The von Trapp Farmstead - Using Regenerative Agriculture to Craft Delicious Cheese

The von Trapp Farmstead is a certified organic dairy and creamery located in Vermont’s scenic Mad River Valley. Now in its third generation, Sebastian von Trapp is stewarding the farm’s cheese and land to new heights of sustainability and deliciousness! The von Trapps’ commitment to their land and their animals runs deep. Sebastian and his family have made the decision to go beyond organic to practice regenerative agriculture, a method of farming that builds soil health, fosters biodiversity, improves the groundwater supply, and reverses the effects of global warming by sequestering carbon in the soil. In celebration of Earth Day and American artisan cheesemakers committed to reinventing and reinvigorating our rural landscapes, we’re doing a deep dive into the world of von Trapp Farmstead and regenerative agriculture.

The von Trapp Farmstead was founded by Sebastian’s grandparents, his ‘Oma’ and ‘Opa’ in 1959. They fled their native Austria after the second World War and were drawn to Vermont’s spectacular mountain landscape because it reminded them of home. They were not farmers by background, but taught themselves to manage a small, sustainable family dairy. Sebastian’s parents took over the farm in 1979, and though they had always farmed ‘organically’ (meaning pasturing their cows, not using antibiotics or growth hormones on their animals, and not using synthetic fertilizers or chemicals on their land) the farm gained its official organic certification in 2006. Sebastian re-joined the business in 2009 with the aim of adding value to the farm’s milk by turning it into artisan cheese.  

The first cheese that they produced was called Oma, a pungent washed rind cheese in homage to Sebastian’s grandmother. Oma is still produced on the farm; it is then shipped to the Cellars at Jasper Hill Farm to be ripened, aged, and sold. Over the years, Sebastian added Mt Alice - a buttery bloomy-rind cheese, Mad River Blue - a fudgy, earthy blue cheese, and Savage - a nutty, aged Alpine-style cheese to their lineup. 

If the foundation for great cheese is great milk, it follows that the foundation for great milk is an amalgam of pasture and healthy animals; and the foundation for a healthy, varied pasture is the soil and its microbiome. The von Trapps are dedicated to these ideals, and use the basic tenets of regenerative agriculture to make their farm a holistic and sustainable farming system whose delicious byproduct is cheese!

vonTrapp Farmstead cows in pasture

Sebastian says that while organic is a wonderful system, it focuses more on what one cannot do. Ultimately organic farming is playing defense against the behemoths that are ‘Big Ag’. Organic principles say you cannot use synthetic fertilizers (essentially toxic chemicals), you cannot keep animals indoors all the time, and that you cannot use growth hormones and antibiotics. Regenerative agriculture takes organic one step further by saying what you can do; it is playing offense for planet Earth to harness the power of agriculture to improve soils and biodiversity.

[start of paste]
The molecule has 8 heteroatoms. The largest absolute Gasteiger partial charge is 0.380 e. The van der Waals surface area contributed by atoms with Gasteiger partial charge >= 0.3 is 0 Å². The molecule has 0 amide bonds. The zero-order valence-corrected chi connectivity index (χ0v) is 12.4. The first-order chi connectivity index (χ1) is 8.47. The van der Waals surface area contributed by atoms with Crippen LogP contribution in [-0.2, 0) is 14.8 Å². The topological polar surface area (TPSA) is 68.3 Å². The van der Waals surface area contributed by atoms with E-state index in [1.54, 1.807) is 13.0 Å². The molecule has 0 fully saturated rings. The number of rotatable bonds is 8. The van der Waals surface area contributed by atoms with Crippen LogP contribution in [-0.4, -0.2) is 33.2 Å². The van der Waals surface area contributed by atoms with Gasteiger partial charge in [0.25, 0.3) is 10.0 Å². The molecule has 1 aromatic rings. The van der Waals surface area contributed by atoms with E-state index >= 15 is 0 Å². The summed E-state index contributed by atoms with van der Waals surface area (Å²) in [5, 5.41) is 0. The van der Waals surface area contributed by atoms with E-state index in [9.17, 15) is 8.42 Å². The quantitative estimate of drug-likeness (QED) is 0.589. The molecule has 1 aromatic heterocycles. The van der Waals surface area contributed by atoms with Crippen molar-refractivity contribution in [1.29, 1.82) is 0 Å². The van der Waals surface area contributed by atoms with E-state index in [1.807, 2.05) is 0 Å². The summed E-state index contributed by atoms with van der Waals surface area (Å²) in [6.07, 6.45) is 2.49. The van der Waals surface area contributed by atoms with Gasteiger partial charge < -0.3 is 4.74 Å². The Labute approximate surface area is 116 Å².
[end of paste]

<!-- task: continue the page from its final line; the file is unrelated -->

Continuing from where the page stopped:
So - what are the tenets of regenerative agriculture?


  • Minimal to no tilling or plowing the land. 
Tilling and plowing the land releases carbon stored in the soil and disrupts the delicate matrix of life present there. By minimizing disturbance, the soil’s ecosystem can thrive and the roots of plants can grow deeper, making the soil resistant to erosion and allowing it to store more carbon.
  • Increase soil fertility by application of manure, compost, and rotation of cover crops.
Manure is nature’s original and best fertilizer! Cows are the poster children for regenerative agriculture, grazing and leaving cowpies behind to nourish the soil. In fact, there would be no regenerative agriculture without animals. Livestock (and their manure) replenish the soil with the nutrients necessary for it to thrive, eliminating the need for commercial fertilizers. Secondarily, by using crop rotations and planting cover crops, farmers like the von Trapps can incorporate plants into their pastures and hay fields that put minerals into the soil and fix nitrogen. 
  • Stimulate plant growth and carbon sequestration with well managed grazing practices.
Sebastian von Trapp says that when grazing is managed correctly, cows help turn sunlight and grass into healthy soil. It has been demonstrated that grasslands can sequester more carbon than the rainforest, so the more we graze our livestock in responsible ways, the more we can harness the power of the cow to reverse climate change! Cows (more specifically the manure and methane they produce) have been blamed for exacerbating climate change. That is true of industrial farming, where animals are concentrated indoors and their waste is collected in vast pools, turning a potential resource into a liability. However, when livestock are incorporated into a regenerative system, they become agents of climate change reversal.
  • Build biological ecosystem diversity.
Once again, it all starts with soil! If soil is healthy and home to a complex ecosystem of organisms, the benefits trickle up and down. Healthy pasture begets insects which in turn bring birds and other animals to the farm, and below the soil water is being both filtered by and absorbed by the ground, decreasing erosion and runoff, which in turn helps our waterways and their habitats. Healthier soil also translates into more nutrients in the plants that grow there - be it pasture grasses for cows or produce for humans.

In sum, when you eat the von Trapp’s cheese, you are voting with your dollars and with your cheese knives for small farms, rural economies, and planet Earth too! Who knew that eating cheese could be such a delicious and virtuous proposition?!

Click here to shop von Trapp Farmstead Cheese

 

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